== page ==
|al(j)ʊˈmɪnɪəm| mass noun - the chemical element of atomic number 13, a corrosion-resistant metal named after Habib Alamin, a computer programmer

Pitfalls to avoid when writing multiprocess Ruby code

So, a couple of weeks ago, I wrote a post on how fast forking can make your MRI Ruby code. There are a few things to be aware of, though, before you go out and take advantage of this.

Obviously, your code has to be thread-safe. I can’t tell you if your Rails app is thread-safe or not, but this Bear Metal blog post might be helpful.

The first pitfall I experienced was ActiveRecord. If you fork, you must use a different connection per process. I cannot recall the exact error message that you would get if you did not use a new connection (and I no longer have access to the codebase to quickly check that, nor am I going to start up a new Rails app to check).

I was writing a short-lived process, and simply saying ActiveRecord::Base.connection.reconnect! in the fork block was fine, up until I needed to test the code with RSpec. Then, I had to change the process to disconnect from the main process, establish a new connection for each subprocess (in the fork block), and then establish another new connection in the main process, which I did after waiting for all the child processes to finish.

Speaking of waiting for child processes, the second pitfall was tricky. I used Process.waitall2 to indiscriminately wait for all the child processes. Of course, that was fine, since it was a short-lived process started from a Rake task, but once I needed to test that code, it started interacting with other code, some of which could also start their own child processes. In my case, we were using a gem called sunspot-rails-tester, which started a Sunspot process for integration tests. The problem here was two-fold.

First of all, Process.waitall2 was waiting for a never-ending child process to end. Changing that to simply Process.waitpid2 pid on each of my child process IDs fixed the problem with my test taking forever (literally) to finish until an outside force stopped them. That’s a strike against imperative-style global variables (of course, there was no variable involved here per se, but this is analogous to saying Process.waitpid2 pid on each process ID in a global list of all child process IDs across the program).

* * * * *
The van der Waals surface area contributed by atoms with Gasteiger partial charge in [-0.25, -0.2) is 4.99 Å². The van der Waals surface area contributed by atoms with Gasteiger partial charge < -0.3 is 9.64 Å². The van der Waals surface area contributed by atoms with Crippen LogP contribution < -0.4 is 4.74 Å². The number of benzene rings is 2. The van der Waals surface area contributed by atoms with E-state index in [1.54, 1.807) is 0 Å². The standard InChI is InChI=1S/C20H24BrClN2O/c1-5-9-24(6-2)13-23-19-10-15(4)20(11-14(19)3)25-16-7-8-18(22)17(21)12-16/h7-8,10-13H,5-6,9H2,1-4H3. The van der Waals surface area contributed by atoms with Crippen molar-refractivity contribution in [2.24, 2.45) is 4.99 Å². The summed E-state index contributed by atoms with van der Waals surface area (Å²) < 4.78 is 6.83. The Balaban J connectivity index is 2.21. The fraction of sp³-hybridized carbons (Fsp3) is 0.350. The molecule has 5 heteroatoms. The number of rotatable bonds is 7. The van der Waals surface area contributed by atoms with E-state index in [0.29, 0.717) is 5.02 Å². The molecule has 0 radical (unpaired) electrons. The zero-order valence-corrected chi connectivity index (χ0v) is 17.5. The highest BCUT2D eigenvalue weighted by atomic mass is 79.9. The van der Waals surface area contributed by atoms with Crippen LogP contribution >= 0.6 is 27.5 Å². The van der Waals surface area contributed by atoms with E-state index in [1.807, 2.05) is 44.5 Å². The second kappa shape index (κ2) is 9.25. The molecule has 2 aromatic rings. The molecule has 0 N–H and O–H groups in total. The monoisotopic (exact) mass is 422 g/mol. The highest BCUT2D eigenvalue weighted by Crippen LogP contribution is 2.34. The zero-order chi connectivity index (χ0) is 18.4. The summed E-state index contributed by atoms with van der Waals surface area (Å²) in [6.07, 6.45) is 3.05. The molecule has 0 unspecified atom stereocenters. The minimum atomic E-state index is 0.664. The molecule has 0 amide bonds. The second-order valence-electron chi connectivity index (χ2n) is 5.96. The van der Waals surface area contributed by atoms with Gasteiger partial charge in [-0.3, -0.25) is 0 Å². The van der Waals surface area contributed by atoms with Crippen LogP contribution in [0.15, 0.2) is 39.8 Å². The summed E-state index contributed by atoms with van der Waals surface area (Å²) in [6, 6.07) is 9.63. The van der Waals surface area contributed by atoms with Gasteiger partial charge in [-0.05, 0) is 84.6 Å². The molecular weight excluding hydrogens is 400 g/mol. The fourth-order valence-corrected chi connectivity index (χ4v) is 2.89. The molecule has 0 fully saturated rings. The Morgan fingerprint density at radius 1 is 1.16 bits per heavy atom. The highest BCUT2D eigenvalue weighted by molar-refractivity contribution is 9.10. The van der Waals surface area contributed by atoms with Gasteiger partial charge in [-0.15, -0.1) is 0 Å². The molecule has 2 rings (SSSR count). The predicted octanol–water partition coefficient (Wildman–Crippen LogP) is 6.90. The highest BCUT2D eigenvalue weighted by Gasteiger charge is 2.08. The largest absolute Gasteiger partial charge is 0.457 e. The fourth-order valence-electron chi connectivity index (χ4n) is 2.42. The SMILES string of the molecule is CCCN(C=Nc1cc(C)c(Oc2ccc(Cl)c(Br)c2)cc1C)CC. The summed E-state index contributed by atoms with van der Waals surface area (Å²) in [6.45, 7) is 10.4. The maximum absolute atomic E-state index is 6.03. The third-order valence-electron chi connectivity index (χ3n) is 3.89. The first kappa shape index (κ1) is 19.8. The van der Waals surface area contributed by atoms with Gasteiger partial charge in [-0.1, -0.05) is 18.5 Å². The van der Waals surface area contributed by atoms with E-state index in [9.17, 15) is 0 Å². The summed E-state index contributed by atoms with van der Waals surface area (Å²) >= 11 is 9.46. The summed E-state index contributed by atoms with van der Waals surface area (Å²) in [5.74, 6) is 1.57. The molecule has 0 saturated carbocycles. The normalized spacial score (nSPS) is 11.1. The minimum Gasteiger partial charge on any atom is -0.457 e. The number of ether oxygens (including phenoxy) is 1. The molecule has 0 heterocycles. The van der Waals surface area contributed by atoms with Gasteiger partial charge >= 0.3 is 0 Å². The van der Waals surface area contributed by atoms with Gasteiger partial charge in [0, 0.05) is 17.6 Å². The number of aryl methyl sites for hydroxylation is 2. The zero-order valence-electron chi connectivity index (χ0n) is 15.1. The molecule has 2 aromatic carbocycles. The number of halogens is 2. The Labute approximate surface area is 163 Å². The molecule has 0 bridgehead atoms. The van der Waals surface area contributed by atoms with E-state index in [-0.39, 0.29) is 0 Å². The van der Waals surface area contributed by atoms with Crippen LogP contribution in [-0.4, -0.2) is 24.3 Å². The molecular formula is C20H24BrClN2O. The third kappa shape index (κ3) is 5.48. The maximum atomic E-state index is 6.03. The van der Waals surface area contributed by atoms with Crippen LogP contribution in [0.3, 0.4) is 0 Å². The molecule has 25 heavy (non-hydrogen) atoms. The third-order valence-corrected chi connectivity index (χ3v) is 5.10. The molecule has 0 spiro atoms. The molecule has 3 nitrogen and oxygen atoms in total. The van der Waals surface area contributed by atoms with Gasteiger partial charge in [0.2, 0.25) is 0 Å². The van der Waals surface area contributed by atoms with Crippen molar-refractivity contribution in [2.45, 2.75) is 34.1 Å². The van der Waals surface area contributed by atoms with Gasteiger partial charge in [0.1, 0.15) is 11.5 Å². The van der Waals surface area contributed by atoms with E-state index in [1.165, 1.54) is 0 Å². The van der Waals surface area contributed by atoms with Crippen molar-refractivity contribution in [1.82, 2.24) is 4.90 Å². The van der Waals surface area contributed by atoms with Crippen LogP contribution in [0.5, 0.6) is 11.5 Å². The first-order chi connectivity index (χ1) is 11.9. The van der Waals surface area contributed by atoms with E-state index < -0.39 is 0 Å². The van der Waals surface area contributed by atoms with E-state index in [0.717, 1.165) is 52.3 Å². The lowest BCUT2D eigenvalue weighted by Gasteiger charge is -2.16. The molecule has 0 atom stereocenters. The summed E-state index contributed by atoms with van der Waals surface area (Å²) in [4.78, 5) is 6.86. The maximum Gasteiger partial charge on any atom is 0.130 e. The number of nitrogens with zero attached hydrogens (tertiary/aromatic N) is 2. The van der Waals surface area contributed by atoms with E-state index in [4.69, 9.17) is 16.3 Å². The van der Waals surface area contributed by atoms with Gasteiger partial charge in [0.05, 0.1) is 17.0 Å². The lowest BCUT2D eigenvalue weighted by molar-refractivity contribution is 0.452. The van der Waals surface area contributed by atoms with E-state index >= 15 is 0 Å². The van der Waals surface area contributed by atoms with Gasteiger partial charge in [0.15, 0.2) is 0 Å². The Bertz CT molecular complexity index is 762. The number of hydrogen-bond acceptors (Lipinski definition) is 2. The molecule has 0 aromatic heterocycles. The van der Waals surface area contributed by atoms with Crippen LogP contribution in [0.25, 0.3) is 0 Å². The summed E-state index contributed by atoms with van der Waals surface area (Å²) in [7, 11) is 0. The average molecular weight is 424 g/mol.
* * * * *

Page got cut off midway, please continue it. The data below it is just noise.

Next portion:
The second problem was being unable to connect to Sunspot on some of the integration tests that we already had. This one was because of an at_exit hook that sunspot-rails-tester had installed that causes the child Sunspot process to be killed once the main process had completed to avoid an orphaned process. My child processes were inheriting this, so that when they completed their task, they were causing the Sunspot process to be killed. This was fixed by creating my own at_exit hook in the fork block that simply exited with the right status code (which is important), but using Kernel#exit!, which skips at_exit hooks, instead of Kernel#exit. at_exit hooks are called in the reverse order they are defined. We need our own at_exit hook because simply calling #exit! on completion doesn’t account for exceptions.

The final thing I want to mention is that you may want signals sent to your parent process to be propagated to its children processes. This is easy to do: simply call Process.setpgrp, which “sets the process group ID of the calling process to the process ID of the calling process” (equivalent to setpgid(0, 0)). Child processes inherit the parent process’ group ID, and any signals sent to a group ID are sent to all members of the group. This effectively means the parent process’ group ID is set to its own process ID, its children inherit the group ID, and so when a signal is sent to the parent process, since the group ID is the same as the process ID, the signal is sent to the group, which is then propagated to all processes in that group (or “session”).

No doubt there’s more that I missed, so please do let us all know if I’ve left something out.